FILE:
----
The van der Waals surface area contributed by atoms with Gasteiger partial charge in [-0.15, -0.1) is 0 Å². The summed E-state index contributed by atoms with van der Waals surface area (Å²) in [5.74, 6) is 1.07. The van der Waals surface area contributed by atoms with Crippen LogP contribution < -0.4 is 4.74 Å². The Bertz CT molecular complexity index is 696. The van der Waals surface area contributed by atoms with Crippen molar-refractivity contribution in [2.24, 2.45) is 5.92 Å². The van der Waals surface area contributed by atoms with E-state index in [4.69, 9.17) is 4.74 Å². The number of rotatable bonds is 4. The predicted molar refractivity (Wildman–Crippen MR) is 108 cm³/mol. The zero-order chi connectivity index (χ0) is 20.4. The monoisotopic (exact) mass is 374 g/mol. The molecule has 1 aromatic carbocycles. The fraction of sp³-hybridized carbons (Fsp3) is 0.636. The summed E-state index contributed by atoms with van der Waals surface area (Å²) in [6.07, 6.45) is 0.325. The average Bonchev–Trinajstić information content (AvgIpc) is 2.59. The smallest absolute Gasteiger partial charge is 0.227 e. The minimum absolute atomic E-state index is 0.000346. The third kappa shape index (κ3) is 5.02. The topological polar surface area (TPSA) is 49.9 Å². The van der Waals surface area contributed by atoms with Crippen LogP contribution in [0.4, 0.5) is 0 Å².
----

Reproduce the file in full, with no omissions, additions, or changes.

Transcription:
The van der Waals surface area contributed by atoms with Gasteiger partial charge in [-0.15, -0.1) is 0 Å². The summed E-state index contributed by atoms with van der Waals surface area (Å²) in [5.74, 6) is 1.07. The van der Waals surface area contributed by atoms with Crippen LogP contribution < -0.4 is 4.74 Å². The Bertz CT molecular complexity index is 696. The van der Waals surface area contributed by atoms with Crippen molar-refractivity contribution in [2.24, 2.45) is 5.92 Å². The van der Waals surface area contributed by atoms with E-state index in [4.69, 9.17) is 4.74 Å². The number of rotatable bonds is 4. The predicted molar refractivity (Wildman–Crippen MR) is 108 cm³/mol. The zero-order chi connectivity index (χ0) is 20.4. The monoisotopic (exact) mass is 374 g/mol. The molecule has 1 aromatic carbocycles. The fraction of sp³-hybridized carbons (Fsp3) is 0.636. The summed E-state index contributed by atoms with van der Waals surface area (Å²) in [6.07, 6.45) is 0.325. The average Bonchev–Trinajstić information content (AvgIpc) is 2.59. The smallest absolute Gasteiger partial charge is 0.227 e. The minimum absolute atomic E-state index is 0.000346. The third kappa shape index (κ3) is 5.02. The topological polar surface area (TPSA) is 49.9 Å². The van der Waals surface area contributed by atoms with Crippen LogP contribution in [0.4, 0.5) is 0 Å².